Law French is an archaic language originally based on Old Norman and Anglo-Norman, but increasingly influenced by Parisian French and, later, English. It was used in the law courts of England, beginning with the Norman Conquest by William the Conqueror. Its use continued for several centuries in the courts of England.
The earliest known documents in which French is used specifically as a vehicle for discourse on English law date from the third quarter of the thirteenth century. They are
- The Provisions of Oxford (1258), consisting of the terms of oaths sworn by the 24 magnates appointed to rectify abuses in the administration of King Henry III, together with summaries of their rulings.
- The Casus Placitorum (c. 1250–70), a collection of legal maxims, rules and brief narratives of cases.
In these works we see an already sophisticated technical language well equipped with its own terminology. This includes many words which are of Latin origin but whose forms have been worn down and distorted in a way which suggests that they already possessed a long history of French usage; examples include avoeson 'right of nominating a parish priest' (Latin advocationem), neife 'female serf' (Latin nativa) and essoyne or essone 'circumstance giving exemption from a royal summons' (Latin sunnis, later replaced by essonia which is simply a reintroduction into Latin from the French form).
Until the early fourteenth century, Law French largely coincided with the French used as an everyday language by the upper classes. As such, it reflected some of the changes undergone by the northern dialects of mainland French during the period. Thus, in the documents mentioned above, 'of the king' is rendered as del rey, whereas by about 1330 it had become du roi (as in modern French) or du roy. During that century, however, this vernacular French suffered a rapid decline; the Pleading in English Act 1362 ("Statute of Pleading") acknowledged this change by ordaining that thenceforward court proceedings be conducted in English, which eventually developed into Legal English. From that time, Law French lost most of its status as a spoken language. It remained in use for the 'readings' (lectures) and 'moots' (academic debates), held in the Inns of Court as part of the education of young lawyers, but essentially it quickly became a written language alone; it ceased to acquire new words, its grammar degenerated (by about 1500 gender was often neglected, giving rise to such absurdities as une home ('a (feminine) man') or un feme ('a (masculine) woman'), and its vocabulary became increasingly English, as it was used solely by English lawyers and judges who often spoke no real French.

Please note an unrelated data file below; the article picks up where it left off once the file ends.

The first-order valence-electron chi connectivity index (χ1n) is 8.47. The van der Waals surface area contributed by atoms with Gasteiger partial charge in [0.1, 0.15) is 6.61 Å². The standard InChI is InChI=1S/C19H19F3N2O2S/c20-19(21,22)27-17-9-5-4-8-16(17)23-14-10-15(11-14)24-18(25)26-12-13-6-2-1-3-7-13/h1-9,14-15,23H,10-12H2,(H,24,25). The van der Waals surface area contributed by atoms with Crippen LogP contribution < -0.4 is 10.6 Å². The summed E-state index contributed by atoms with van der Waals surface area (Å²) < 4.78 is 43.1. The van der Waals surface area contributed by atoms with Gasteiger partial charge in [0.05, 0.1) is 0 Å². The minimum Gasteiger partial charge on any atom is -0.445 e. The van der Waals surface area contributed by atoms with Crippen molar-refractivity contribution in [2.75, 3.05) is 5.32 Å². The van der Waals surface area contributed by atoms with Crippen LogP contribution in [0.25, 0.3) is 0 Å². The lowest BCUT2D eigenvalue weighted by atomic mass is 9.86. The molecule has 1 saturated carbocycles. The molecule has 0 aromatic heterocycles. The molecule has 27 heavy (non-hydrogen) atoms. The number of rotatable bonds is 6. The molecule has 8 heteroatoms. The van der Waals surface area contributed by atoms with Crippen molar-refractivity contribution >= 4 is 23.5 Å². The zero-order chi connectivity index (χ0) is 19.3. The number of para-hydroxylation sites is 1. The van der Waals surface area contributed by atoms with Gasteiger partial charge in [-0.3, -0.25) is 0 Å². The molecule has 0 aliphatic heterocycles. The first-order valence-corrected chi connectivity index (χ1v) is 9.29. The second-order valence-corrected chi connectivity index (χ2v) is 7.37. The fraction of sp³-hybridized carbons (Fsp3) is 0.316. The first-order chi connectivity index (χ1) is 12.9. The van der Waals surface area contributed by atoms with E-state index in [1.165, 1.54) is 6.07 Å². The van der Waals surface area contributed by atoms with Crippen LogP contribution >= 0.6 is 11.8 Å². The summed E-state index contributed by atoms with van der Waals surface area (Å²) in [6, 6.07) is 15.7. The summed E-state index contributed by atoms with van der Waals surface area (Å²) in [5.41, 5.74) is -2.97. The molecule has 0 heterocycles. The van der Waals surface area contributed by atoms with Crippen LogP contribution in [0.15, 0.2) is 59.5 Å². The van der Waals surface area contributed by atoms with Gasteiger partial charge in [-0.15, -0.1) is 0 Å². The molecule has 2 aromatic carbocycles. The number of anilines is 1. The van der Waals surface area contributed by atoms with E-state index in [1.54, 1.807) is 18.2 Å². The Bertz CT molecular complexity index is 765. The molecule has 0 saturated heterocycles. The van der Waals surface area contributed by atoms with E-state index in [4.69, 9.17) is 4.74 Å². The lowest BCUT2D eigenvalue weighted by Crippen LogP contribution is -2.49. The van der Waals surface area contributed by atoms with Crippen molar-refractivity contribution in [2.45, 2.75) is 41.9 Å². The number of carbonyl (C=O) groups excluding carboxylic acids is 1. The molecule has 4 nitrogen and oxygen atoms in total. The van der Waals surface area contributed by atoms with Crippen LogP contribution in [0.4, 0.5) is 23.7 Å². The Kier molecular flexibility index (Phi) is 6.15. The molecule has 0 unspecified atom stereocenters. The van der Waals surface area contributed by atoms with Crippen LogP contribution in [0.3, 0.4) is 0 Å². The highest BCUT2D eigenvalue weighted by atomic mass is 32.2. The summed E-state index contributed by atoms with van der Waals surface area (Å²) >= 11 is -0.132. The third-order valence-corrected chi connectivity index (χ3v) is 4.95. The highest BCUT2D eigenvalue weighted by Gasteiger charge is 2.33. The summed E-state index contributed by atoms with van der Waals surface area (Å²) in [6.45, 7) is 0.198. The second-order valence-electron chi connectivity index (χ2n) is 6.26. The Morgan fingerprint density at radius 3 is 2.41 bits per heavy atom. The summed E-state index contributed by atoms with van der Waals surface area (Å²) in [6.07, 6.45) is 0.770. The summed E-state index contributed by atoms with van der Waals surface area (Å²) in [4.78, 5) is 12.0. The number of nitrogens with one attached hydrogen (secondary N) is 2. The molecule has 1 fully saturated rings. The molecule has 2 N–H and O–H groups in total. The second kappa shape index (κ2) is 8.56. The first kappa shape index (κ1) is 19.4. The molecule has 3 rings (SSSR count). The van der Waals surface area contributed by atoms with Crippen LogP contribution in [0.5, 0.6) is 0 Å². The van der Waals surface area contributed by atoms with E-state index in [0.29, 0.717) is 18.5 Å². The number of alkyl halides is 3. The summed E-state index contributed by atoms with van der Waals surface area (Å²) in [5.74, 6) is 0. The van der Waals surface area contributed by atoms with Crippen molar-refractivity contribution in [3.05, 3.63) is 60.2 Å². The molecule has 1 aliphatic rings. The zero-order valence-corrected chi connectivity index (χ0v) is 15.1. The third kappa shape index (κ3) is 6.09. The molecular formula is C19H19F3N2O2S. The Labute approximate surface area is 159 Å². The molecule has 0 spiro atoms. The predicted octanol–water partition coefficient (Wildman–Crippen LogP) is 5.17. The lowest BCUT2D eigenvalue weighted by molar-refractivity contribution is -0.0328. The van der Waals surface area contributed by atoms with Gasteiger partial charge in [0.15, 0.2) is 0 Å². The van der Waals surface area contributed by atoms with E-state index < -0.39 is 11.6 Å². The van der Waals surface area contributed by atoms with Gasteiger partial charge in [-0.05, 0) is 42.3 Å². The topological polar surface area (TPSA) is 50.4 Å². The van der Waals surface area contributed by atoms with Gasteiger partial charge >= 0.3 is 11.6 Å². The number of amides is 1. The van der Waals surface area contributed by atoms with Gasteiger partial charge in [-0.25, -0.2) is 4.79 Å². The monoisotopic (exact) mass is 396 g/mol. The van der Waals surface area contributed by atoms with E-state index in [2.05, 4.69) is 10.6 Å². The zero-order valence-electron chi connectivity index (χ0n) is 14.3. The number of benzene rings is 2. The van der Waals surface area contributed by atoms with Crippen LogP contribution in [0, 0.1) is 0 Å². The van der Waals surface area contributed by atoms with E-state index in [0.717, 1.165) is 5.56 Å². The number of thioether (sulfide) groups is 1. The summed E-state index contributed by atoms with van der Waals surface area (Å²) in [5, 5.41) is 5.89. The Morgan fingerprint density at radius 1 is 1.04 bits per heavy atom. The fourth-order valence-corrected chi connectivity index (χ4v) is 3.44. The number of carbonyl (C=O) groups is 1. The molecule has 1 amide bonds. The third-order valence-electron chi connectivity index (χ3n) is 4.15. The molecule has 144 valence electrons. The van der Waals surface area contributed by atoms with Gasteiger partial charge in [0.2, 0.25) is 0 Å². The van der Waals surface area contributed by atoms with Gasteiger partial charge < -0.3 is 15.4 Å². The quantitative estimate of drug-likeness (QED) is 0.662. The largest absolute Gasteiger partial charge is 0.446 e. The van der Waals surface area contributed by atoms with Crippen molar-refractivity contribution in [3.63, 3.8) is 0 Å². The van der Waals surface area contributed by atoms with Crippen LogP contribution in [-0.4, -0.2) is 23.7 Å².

In the seventeenth century, the moots and readings fell into neglect, and the rule of Oliver Cromwell, with its emphasis on removing the relics of archaic ritual from legal and governmental processes, struck a further blow at the language. Even before then, in 1628, Sir Edward Coke acknowledged in his preface to the First Part of the Institutes of the Law of England that Law French had almost ceased to be a spoken tongue. It was still used for case-reports and legal text-books until almost the end of the century, but only in an extraordinarily debased form. A frequently quoted example of this ultimate degeneracy comes from one of Chief Justice Sir George Treby's marginal notes in an annotated edition of Dyer's Reports, published 1688:
Richardson, ch. Just. de C. Banc al Assises at Salisbury in Summer 1631. fuit assault per prisoner la condemne pur felony que puis son condemnation ject un Brickbat a le dit Justice que narrowly mist, & pur ceo immediately fuit Indictment drawn per Noy envers le Prisoner, & son dexter manus ampute & fix al Gibbet, sur que luy mesme immediatement hange in presence de Court.—Sir George Treby
("Richardson, Ch(ief) Just(ice) of C(ommon) Bench at the Assizes at Salisbury in Summer 1631. There was an assault by a prisoner there condemned for felony; who, following his condemnation, threw a brickbat at the said Justice, which narrowly missed. And for this, an indictment was immediately drawn by Noy against the prisoner, and his right hand was cut off and fastened to the gibbet, on which he himself was immediately hanged in the presence of the Court.")
Survivals in modern legal terminology